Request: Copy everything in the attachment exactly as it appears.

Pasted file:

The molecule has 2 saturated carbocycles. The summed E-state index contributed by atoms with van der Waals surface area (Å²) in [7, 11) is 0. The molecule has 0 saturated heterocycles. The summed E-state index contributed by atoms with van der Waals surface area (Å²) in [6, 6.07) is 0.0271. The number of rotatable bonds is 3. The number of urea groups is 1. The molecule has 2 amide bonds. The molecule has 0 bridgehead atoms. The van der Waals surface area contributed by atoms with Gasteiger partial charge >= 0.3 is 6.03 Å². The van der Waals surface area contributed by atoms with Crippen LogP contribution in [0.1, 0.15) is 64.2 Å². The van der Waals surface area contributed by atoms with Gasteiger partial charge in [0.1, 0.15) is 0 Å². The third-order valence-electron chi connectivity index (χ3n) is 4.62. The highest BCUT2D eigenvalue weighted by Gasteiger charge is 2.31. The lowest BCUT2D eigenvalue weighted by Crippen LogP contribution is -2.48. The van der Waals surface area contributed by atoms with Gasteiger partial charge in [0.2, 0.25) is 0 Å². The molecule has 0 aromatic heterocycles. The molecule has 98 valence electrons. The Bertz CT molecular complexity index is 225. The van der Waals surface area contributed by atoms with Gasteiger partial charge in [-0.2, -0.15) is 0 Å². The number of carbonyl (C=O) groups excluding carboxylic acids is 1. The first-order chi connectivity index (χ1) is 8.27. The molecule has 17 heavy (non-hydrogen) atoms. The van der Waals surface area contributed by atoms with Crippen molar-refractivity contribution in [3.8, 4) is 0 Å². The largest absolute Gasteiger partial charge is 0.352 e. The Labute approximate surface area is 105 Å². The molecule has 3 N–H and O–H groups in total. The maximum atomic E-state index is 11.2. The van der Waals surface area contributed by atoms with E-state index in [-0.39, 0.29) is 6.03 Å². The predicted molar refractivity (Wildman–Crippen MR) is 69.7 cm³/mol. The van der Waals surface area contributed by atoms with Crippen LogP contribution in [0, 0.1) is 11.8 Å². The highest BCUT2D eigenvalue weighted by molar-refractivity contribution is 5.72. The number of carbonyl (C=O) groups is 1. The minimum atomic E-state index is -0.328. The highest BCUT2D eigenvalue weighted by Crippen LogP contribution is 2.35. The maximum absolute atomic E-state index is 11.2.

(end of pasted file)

The molecule has 2 saturated carbocycles. The summed E-state index contributed by atoms with van der Waals surface area (Å²) in [7, 11) is 0. The molecule has 0 saturated heterocycles. The summed E-state index contributed by atoms with van der Waals surface area (Å²) in [6, 6.07) is 0.0271. The number of rotatable bonds is 3. The number of urea groups is 1. The molecule has 2 amide bonds. The molecule has 0 bridgehead atoms. The van der Waals surface area contributed by atoms with Gasteiger partial charge >= 0.3 is 6.03 Å². The van der Waals surface area contributed by atoms with Crippen LogP contribution in [0.1, 0.15) is 64.2 Å². The van der Waals surface area contributed by atoms with Gasteiger partial charge in [0.1, 0.15) is 0 Å². The third-order valence-electron chi connectivity index (χ3n) is 4.62. The highest BCUT2D eigenvalue weighted by Gasteiger charge is 2.31. The lowest BCUT2D eigenvalue weighted by Crippen LogP contribution is -2.48. The van der Waals surface area contributed by atoms with Gasteiger partial charge in [0.2, 0.25) is 0 Å². The molecule has 0 aromatic heterocycles. The molecule has 98 valence electrons. The Bertz CT molecular complexity index is 225. The van der Waals surface area contributed by atoms with Gasteiger partial charge in [-0.2, -0.15) is 0 Å². The number of carbonyl (C=O) groups excluding carboxylic acids is 1. The first-order chi connectivity index (χ1) is 8.27. The molecule has 17 heavy (non-hydrogen) atoms. The van der Waals surface area contributed by atoms with Crippen molar-refractivity contribution in [3.8, 4) is 0 Å². The largest absolute Gasteiger partial charge is 0.352 e. The Labute approximate surface area is 105 Å². The molecule has 3 N–H and O–H groups in total. The maximum atomic E-state index is 11.2. The van der Waals surface area contributed by atoms with E-state index in [-0.39, 0.29) is 6.03 Å². The predicted molar refractivity (Wildman–Crippen MR) is 69.7 cm³/mol. The van der Waals surface area contributed by atoms with Crippen LogP contribution in [0, 0.1) is 11.8 Å². The highest BCUT2D eigenvalue weighted by molar-refractivity contribution is 5.72. The number of carbonyl (C=O) groups is 1. The minimum atomic E-state index is -0.328. The highest BCUT2D eigenvalue weighted by Crippen LogP contribution is 2.35. The maximum absolute atomic E-state index is 11.2.